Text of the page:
The Digital Journalist
No Escape

by Beverly Spicer

News junkies, philosophers, comedians and kings: all who are riveted to national and international theater have found little escape from intense drama as we continue to have daily revelations of the otherworldly kind. Just when pundits are talking turnaround, progress, even drawdown, another shoe drops from this centipedinous creature that is roaming through our lives. Even the most conservative among us are starting to raise eyebrows, and the liberals who were already half-mad are now full-tilt over the edge. A friend and former English literature teacher described it this way, as if talking about a football game: "How 'bout that world situation?" to which he added, "High drama that could not be written better by Shakespeare himself." A tragicomedy neither more tragic nor more comedic had the Bard penned it by his own immensely imaginative hand. Passion, struggle, death, conspiracy, satire, irony, wit - this one has everything, with the possible exception of wisdom. America is turning blue in the face and poor Scott McClellan has a lot of splainin' to do, as evidenced by this photo illustration of everybody's favorite White House press secretary from Monk of Inflatable Dartboard.

As for me, thinking about the concept of equanimity discussed in November's "E-Bits" has calmed me down from the kind of looming insecurity I sometimes feel - that we are on several runaway trains, roaring like lightning down multiple tracks to nowhere, whether the hoped-for destination is peace, economic stability, homeland security, resolution of the war in Iraq and problems in the Middle East, or addressing humanitarian and environmental issues here at home or the world over. It's a Blitzkrieg - a lightning war. The concept of lightning conjures up all sorts of thoughts, but real lightning comes in many forms. For those of you not familiar with the ability of Google Images to serve up multiple photographs instantly, click on the image below to explore pages and pages of electrical phenomena. Clicking on the individual thumbnails will take you to enlargements and far distant sites. For the more traditionally minded, see NOAA's National Severe Storms Laboratory Collection.

As these stunning storms and electrical surges, both real and metaphorical, continue (which, by the way, fried my computer a week ago), damage mounts and the accumulation is terrific, and I do not mean "terrific" in a positive sense. We have mounting death tolls from the war in Iraq, casualties from earthquakes in Asia, Japan and again in Sumatra, and some evacuees returning to New Orleans are discovering three-month-old corpses of loved ones in their attics, bodies that even repeated official searches failed to find. In the Crescent City and all along the Gulf, we are seeing enormous mountains of debris, all piled up with nowhere to go; staggering debt is compounding as massive expense and deficit climb out of sight; and there is colossal political fallout of every persuasion, arguably not seen since the 1970s. There seems to be no escape, even for the most protected and insulated among us, as evidenced by President Bush's most charming and best-ever metaphorical moment, seen recently in China as he said, "I was trying to escape. It didn't work."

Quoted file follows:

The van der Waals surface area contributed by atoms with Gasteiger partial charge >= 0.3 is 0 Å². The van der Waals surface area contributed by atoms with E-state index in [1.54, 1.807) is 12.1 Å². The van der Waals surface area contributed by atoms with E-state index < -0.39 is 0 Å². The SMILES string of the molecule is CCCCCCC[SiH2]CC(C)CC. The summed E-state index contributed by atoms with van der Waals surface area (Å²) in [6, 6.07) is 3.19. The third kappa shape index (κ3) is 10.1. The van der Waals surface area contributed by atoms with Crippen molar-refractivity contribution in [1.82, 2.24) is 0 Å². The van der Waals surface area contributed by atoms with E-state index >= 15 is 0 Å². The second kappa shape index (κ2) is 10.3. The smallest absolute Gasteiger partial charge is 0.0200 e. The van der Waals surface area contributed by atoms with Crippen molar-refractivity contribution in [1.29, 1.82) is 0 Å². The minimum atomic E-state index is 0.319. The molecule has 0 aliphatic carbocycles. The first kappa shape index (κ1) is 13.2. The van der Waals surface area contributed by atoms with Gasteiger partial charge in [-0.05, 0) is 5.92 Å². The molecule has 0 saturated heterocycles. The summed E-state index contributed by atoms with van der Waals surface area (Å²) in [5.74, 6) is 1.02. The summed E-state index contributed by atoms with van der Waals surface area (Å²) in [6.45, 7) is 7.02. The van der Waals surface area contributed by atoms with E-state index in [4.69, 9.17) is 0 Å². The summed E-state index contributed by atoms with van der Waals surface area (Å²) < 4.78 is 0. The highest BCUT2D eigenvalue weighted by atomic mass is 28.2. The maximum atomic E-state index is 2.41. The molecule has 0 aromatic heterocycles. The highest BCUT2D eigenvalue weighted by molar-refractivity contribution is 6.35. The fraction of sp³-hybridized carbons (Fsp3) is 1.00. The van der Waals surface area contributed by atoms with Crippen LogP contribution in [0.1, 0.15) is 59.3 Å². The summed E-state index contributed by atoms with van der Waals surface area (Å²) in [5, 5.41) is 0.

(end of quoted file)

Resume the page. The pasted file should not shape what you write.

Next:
As we become increasingly mesmerized by reams of spin in every possible mode of communication, no one can distinguish fantasy from reality any more, even on the most pressing issues we used to think were solidly based in science. On the bright side, leave it to our old friend Triumph, the Insult Comic Dog, to attack Global Warming with four Republican congressmen, who together clear up the issue in the following video.

Even if the pharmaceutical companies are in trouble for foisting dangerous prescription drugs on an unsuspecting public, we still know that laughter really is good medicine, and there's nothing like our animators, cartoonists, and spoofologists of every kind to lighten our mood during dire times. If we cannot meditate our way to equanimity, maybe we can laugh ourselves there. Here Pat Oliphant pokes a little fun at the latest ultra-threatening, paralytically fear-inducing, spun-to-the-max horror on the horizon, pandemic Avian flu.

Here's hoping that in spite of a world of woe, by holding our hearts open, exercising kindness and compassion, and laughing much and often, we all will have a joyful holiday season and end to 2005. See you in the New Year.

© Beverly Spicer

Beverly Spicer is a writer, photojournalist, and cartoonist, who faithfully chronicled The International Photo Congresses in Rockport, Maine, from 1987 to 1991. Her book, THE KA'BAH: RHYTHMS OF CULTURE, FAITH AND PHYSIOLOGY, was published in 2003 by University Press of America. She lives in Austin.

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